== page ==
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Virtue is beauty ; but the beauteous-evil
4-iii. 4. 87
Virtue and Vice, their influence.
36-i. 5. 88
Hypocrisy. 'Tis too much proved, f—that, with devotion's visage, And pious action, we do sugar o'er The devil himself.
36-iii. 4. 89
Age provident. Youth heedless.
36-ii. 1. 90
Instability of worldly glory.
27-i. 2. 91
Mankind, its general character.
Who lives, that's not Depraved, or depraves? who dies, that bears Not one spurn to their graves of their friend's gift ?T
27-i. 2. 92
Interposition. 'Tis dangerous, when the baser nature comes
* In the time of Shakspeare, trunks, which are now deposited in lumber-rooms, were part of the furniture in apartments where company was received. They were richly ornamented on the top and sides with scrollwork, and emblematical devices, and were elevated on feet. + Ornamented.
§ Too frequent. il i.e. The glory of this life is just as much madness in the eye of reason, as pomp appears to be when compared to the frugal repast of a philosopher.
1 i. e. Given them by their friends.
Between the pass and fell incensed points
36-v. 2. 93
34-i. 1. 94
Obstinacy, its evil.
To persist In doing wrong, extenuates not wrong, But makes it much more heavy.
26-ii. 2. 95
20-iii. 3. 96
34-iv. 2. 97
37-iii. 3. 98
24-iv. 4. 99
Frailty of man.
* Folded, doubled. †• He that covereth his sins shall not prosper.' Prov. xxviii. 13. First folio reads,
Who covers faults at last with shame derides.' | Restrained within any certain bounds.
$ Tear off. * Courts of equity.
Keep leets,* and law-days, and in session sit
37-iji. 3. 100
Timidity and self-confidence. Blind Fear, that seeing Reason leads, finds safer footing than blind Reason stumbling without Fear.
26-iii. 2. 101 Judgment influenced by circumstances.
Men's judgments are
30iii. 11. 102
17-i. 3. 103
That seem like prudent helps, are very poisonous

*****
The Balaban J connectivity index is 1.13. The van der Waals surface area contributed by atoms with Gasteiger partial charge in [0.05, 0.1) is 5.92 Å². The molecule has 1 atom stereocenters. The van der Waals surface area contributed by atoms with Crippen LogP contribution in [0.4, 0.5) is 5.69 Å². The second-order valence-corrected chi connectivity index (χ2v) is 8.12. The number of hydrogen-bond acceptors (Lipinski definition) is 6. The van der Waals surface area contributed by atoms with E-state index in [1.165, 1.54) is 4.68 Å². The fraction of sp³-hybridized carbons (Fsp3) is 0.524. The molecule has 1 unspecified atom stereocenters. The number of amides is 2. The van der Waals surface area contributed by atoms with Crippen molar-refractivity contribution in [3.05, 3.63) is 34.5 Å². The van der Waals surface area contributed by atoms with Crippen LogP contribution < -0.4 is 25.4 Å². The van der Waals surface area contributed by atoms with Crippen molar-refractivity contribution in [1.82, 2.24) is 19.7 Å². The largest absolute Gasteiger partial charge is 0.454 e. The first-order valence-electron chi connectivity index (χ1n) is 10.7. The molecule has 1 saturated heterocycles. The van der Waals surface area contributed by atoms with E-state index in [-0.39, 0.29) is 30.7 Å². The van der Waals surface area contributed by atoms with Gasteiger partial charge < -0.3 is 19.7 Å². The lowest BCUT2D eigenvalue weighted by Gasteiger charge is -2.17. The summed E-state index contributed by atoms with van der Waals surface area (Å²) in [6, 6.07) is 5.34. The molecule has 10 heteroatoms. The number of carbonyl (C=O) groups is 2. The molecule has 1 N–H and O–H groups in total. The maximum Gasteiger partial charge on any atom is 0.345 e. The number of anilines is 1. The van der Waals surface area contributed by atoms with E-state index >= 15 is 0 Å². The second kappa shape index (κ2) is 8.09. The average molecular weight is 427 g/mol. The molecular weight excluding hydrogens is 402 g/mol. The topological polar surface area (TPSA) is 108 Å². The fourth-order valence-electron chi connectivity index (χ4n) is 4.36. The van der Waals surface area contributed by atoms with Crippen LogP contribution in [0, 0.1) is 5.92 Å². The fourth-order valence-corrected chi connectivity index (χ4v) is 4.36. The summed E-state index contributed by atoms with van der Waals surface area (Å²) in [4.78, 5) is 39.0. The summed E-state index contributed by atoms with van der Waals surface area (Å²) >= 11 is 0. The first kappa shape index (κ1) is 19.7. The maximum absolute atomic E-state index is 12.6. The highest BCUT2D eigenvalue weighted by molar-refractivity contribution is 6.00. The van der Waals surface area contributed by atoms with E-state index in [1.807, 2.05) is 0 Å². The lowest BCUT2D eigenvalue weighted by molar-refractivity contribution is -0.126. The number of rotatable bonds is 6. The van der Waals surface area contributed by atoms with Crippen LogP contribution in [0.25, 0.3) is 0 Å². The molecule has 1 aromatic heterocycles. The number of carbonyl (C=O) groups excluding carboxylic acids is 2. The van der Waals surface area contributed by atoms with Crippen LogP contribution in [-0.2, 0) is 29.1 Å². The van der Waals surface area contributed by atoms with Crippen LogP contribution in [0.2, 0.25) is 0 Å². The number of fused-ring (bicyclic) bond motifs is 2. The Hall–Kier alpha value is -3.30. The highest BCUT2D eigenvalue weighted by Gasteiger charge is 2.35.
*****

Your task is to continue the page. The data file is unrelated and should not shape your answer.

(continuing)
28-iii. 1. 104
Knowledge to be communicated.
That man-how dearly ever parted,||
26-iii. 3. 105
Who has so virtuous a breast, that some impure conceptions will not sometimes enter into it: hold a session there as in a regu. lar court nd. by the side' of a sed at lawful thoughts ? Rom. vii. 18-24. Prov. v. 14.
| Are of a piece with them. & Growling
! Excellently endowed.
Salutes each other with each other's form,
26-iii. 3. 106
the lord of any thing (Though in and of him there be much consisting), Till he communicate his parts to others: Nor doth he of himself know them for aught, Till he behold them form’d in the applause, Where they're extended; which, like an arch, rever
26-iii. 3. 107
Man not to be a slave to sense.
What is a man, If his chief good, and market* of his time, Be but to sleep, and feed ? a beast, no more. Sure, He, that made us with such large discourse,f Looking before, and after, gave us not That capability and godlike reason To fustf in us unused.
36-iy. 4. 108
Trifling with Time. We play the fools with the time; and the spirits of the wise sit in the clouds, and mock us. 19-ii. 2. 109
Posthumous fame. If a man do not erect in this age his own tomb ere he dies, he shall live no longer in monument than the bell rings, and the widow weeps.
6-v. 2. 110
Adversity, its effects. Ah! when the means are gone, that buy this praise, The breath is gone whereof this praise is made : Fast won-fast lost; one cloud of winter showers, These flies are couched.
† Power of comprehension.
| Grow mouldy. 5-V: 1.
7-v. 1. 112 :
Mind the test of man.
12-iv. 3. 114
Cultivation and Sterility. Our bodies are our gardens; to the which, our wills are gardeners : so that if we will plant nettles, or sow lettuce; set hyssop, and weed up thyme; supply it with one gender of herbs, or distract it with many; either to have it sterile with idleness, or manured with industry; why, the power and corrigible authority of this lies in our wills. If the balance of our lives had not one scale of reason to poise another of sensuality, the blood and baseness of our natures would conduct us to most preposterous conclusions.
37-i. 3. 115
Misconception of motives.
15-iv. 2. 116
When outward courtesies truly declare